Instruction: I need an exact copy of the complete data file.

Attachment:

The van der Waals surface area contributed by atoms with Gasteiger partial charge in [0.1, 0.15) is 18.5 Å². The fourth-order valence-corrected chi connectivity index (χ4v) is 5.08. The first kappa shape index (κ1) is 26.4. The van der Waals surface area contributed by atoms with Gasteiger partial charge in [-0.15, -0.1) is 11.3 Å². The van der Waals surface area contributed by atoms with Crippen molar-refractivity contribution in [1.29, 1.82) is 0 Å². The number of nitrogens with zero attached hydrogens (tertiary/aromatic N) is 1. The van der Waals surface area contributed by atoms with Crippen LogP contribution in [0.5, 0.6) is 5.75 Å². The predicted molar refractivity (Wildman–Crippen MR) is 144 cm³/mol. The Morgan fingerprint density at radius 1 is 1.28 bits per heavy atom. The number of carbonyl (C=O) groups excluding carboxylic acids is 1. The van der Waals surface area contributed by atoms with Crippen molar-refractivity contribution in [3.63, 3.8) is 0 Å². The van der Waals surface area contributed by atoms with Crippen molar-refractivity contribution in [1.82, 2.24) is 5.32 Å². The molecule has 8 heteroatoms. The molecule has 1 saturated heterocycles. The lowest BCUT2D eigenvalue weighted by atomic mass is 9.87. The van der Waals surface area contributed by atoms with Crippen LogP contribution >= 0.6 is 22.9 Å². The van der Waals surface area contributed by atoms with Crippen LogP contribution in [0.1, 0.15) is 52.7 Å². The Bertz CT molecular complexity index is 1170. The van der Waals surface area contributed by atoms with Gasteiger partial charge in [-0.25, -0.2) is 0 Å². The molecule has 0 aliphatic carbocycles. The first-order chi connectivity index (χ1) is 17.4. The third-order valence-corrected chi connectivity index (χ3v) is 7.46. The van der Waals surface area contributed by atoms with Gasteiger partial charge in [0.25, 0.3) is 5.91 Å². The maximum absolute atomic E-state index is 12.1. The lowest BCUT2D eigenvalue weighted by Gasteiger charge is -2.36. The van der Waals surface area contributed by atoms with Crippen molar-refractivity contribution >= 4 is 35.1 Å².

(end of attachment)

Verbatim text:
The van der Waals surface area contributed by atoms with Gasteiger partial charge in [0.1, 0.15) is 18.5 Å². The fourth-order valence-corrected chi connectivity index (χ4v) is 5.08. The first kappa shape index (κ1) is 26.4. The van der Waals surface area contributed by atoms with Gasteiger partial charge in [-0.15, -0.1) is 11.3 Å². The van der Waals surface area contributed by atoms with Crippen molar-refractivity contribution in [1.29, 1.82) is 0 Å². The number of nitrogens with zero attached hydrogens (tertiary/aromatic N) is 1. The van der Waals surface area contributed by atoms with Crippen LogP contribution in [0.5, 0.6) is 5.75 Å². The predicted molar refractivity (Wildman–Crippen MR) is 144 cm³/mol. The Morgan fingerprint density at radius 1 is 1.28 bits per heavy atom. The number of carbonyl (C=O) groups excluding carboxylic acids is 1. The van der Waals surface area contributed by atoms with Crippen molar-refractivity contribution in [3.63, 3.8) is 0 Å². The van der Waals surface area contributed by atoms with Crippen molar-refractivity contribution in [1.82, 2.24) is 5.32 Å². The molecule has 8 heteroatoms. The molecule has 1 saturated heterocycles. The lowest BCUT2D eigenvalue weighted by atomic mass is 9.87. The van der Waals surface area contributed by atoms with Crippen LogP contribution >= 0.6 is 22.9 Å². The van der Waals surface area contributed by atoms with Crippen LogP contribution in [0.1, 0.15) is 52.7 Å². The Bertz CT molecular complexity index is 1170. The van der Waals surface area contributed by atoms with Gasteiger partial charge in [-0.25, -0.2) is 0 Å². The molecule has 0 aliphatic carbocycles. The first-order chi connectivity index (χ1) is 17.4. The third-order valence-corrected chi connectivity index (χ3v) is 7.46. The van der Waals surface area contributed by atoms with Gasteiger partial charge in [0.25, 0.3) is 5.91 Å². The maximum absolute atomic E-state index is 12.1. The lowest BCUT2D eigenvalue weighted by Gasteiger charge is -2.36. The van der Waals surface area contributed by atoms with Crippen molar-refractivity contribution >= 4 is 35.1 Å².